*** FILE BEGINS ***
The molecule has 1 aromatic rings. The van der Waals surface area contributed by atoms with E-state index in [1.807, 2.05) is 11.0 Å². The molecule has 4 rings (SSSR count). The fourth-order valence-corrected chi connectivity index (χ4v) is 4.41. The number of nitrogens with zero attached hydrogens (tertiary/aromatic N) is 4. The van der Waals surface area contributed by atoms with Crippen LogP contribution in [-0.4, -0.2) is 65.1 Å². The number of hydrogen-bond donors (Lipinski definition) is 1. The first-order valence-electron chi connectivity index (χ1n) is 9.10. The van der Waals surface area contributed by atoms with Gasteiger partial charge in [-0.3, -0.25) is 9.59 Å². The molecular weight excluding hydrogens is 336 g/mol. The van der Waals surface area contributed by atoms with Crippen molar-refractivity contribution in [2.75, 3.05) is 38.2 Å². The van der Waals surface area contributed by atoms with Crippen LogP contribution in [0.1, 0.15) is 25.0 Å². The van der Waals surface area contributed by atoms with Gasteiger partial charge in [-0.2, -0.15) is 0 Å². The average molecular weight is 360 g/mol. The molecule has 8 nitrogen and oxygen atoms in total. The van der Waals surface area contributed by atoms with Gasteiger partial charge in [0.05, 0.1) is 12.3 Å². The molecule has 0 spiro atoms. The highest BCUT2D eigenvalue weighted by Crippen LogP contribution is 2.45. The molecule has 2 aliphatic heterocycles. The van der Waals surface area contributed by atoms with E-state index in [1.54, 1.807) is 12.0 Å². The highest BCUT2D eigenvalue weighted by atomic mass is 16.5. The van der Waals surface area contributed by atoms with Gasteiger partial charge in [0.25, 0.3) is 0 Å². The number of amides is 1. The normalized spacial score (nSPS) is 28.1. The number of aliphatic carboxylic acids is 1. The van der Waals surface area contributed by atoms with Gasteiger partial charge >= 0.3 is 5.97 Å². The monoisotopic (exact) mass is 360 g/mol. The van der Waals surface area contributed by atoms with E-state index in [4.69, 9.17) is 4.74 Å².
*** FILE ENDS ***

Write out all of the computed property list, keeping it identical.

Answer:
The molecule has 1 aromatic rings. The van der Waals surface area contributed by atoms with E-state index in [1.807, 2.05) is 11.0 Å². The molecule has 4 rings (SSSR count). The fourth-order valence-corrected chi connectivity index (χ4v) is 4.41. The number of nitrogens with zero attached hydrogens (tertiary/aromatic N) is 4. The van der Waals surface area contributed by atoms with Crippen LogP contribution in [-0.4, -0.2) is 65.1 Å². The number of hydrogen-bond donors (Lipinski definition) is 1. The first-order valence-electron chi connectivity index (χ1n) is 9.10. The van der Waals surface area contributed by atoms with Gasteiger partial charge in [-0.3, -0.25) is 9.59 Å². The molecular weight excluding hydrogens is 336 g/mol. The van der Waals surface area contributed by atoms with Crippen molar-refractivity contribution in [2.75, 3.05) is 38.2 Å². The van der Waals surface area contributed by atoms with Crippen LogP contribution in [0.1, 0.15) is 25.0 Å². The van der Waals surface area contributed by atoms with Gasteiger partial charge in [-0.2, -0.15) is 0 Å². The average molecular weight is 360 g/mol. The molecule has 8 nitrogen and oxygen atoms in total. The van der Waals surface area contributed by atoms with Gasteiger partial charge in [0.05, 0.1) is 12.3 Å². The molecule has 0 spiro atoms. The highest BCUT2D eigenvalue weighted by Crippen LogP contribution is 2.45. The molecule has 2 aliphatic heterocycles. The van der Waals surface area contributed by atoms with E-state index in [1.54, 1.807) is 12.0 Å². The highest BCUT2D eigenvalue weighted by atomic mass is 16.5. The van der Waals surface area contributed by atoms with Gasteiger partial charge in [0.25, 0.3) is 0 Å². The number of amides is 1. The normalized spacial score (nSPS) is 28.1. The number of aliphatic carboxylic acids is 1. The van der Waals surface area contributed by atoms with Gasteiger partial charge >= 0.3 is 5.97 Å². The monoisotopic (exact) mass is 360 g/mol. The van der Waals surface area contributed by atoms with E-state index in [4.69, 9.17) is 4.74 Å².